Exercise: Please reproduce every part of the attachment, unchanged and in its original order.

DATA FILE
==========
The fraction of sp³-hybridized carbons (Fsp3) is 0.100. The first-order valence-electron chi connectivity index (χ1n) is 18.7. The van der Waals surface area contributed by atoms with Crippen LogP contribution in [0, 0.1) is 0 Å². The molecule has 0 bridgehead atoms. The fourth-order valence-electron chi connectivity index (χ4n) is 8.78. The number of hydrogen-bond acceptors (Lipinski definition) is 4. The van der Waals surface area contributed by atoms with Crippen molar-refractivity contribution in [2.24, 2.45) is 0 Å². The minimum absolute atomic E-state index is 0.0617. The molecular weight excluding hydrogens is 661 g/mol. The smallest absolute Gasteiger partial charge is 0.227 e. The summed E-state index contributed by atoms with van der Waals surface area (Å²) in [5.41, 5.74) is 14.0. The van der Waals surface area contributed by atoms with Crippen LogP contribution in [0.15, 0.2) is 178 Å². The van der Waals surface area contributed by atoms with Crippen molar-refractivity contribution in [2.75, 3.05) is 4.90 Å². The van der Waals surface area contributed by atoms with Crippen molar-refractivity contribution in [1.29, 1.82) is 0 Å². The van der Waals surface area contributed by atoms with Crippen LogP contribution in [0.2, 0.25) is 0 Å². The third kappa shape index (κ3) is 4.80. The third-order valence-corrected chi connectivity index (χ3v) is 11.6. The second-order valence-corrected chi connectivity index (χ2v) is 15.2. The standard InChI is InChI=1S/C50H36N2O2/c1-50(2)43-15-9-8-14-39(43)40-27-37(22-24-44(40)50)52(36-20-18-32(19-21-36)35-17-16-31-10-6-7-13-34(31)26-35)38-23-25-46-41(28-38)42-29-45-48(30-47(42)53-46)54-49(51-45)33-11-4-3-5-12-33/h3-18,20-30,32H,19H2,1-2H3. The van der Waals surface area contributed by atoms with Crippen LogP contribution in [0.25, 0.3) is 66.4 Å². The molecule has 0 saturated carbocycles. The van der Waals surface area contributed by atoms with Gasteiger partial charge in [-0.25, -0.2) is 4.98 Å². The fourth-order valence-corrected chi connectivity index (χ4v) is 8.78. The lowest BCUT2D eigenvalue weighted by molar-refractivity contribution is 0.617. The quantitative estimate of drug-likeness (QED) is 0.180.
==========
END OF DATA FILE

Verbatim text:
The fraction of sp³-hybridized carbons (Fsp3) is 0.100. The first-order valence-electron chi connectivity index (χ1n) is 18.7. The van der Waals surface area contributed by atoms with Crippen LogP contribution in [0, 0.1) is 0 Å². The molecule has 0 bridgehead atoms. The fourth-order valence-electron chi connectivity index (χ4n) is 8.78. The number of hydrogen-bond acceptors (Lipinski definition) is 4. The van der Waals surface area contributed by atoms with Crippen molar-refractivity contribution in [2.24, 2.45) is 0 Å². The minimum absolute atomic E-state index is 0.0617. The molecular weight excluding hydrogens is 661 g/mol. The smallest absolute Gasteiger partial charge is 0.227 e. The summed E-state index contributed by atoms with van der Waals surface area (Å²) in [5.41, 5.74) is 14.0. The van der Waals surface area contributed by atoms with Crippen LogP contribution in [0.15, 0.2) is 178 Å². The van der Waals surface area contributed by atoms with Crippen molar-refractivity contribution in [2.75, 3.05) is 4.90 Å². The van der Waals surface area contributed by atoms with Crippen molar-refractivity contribution in [1.29, 1.82) is 0 Å². The van der Waals surface area contributed by atoms with Crippen LogP contribution in [0.2, 0.25) is 0 Å². The third kappa shape index (κ3) is 4.80. The third-order valence-corrected chi connectivity index (χ3v) is 11.6. The second-order valence-corrected chi connectivity index (χ2v) is 15.2. The standard InChI is InChI=1S/C50H36N2O2/c1-50(2)43-15-9-8-14-39(43)40-27-37(22-24-44(40)50)52(36-20-18-32(19-21-36)35-17-16-31-10-6-7-13-34(31)26-35)38-23-25-46-41(28-38)42-29-45-48(30-47(42)53-46)54-49(51-45)33-11-4-3-5-12-33/h3-18,20-30,32H,19H2,1-2H3. The van der Waals surface area contributed by atoms with Crippen LogP contribution in [0.25, 0.3) is 66.4 Å². The molecule has 0 saturated carbocycles. The van der Waals surface area contributed by atoms with Gasteiger partial charge in [-0.25, -0.2) is 4.98 Å². The fourth-order valence-corrected chi connectivity index (χ4v) is 8.78. The lowest BCUT2D eigenvalue weighted by molar-refractivity contribution is 0.617. The quantitative estimate of drug-likeness (QED) is 0.180.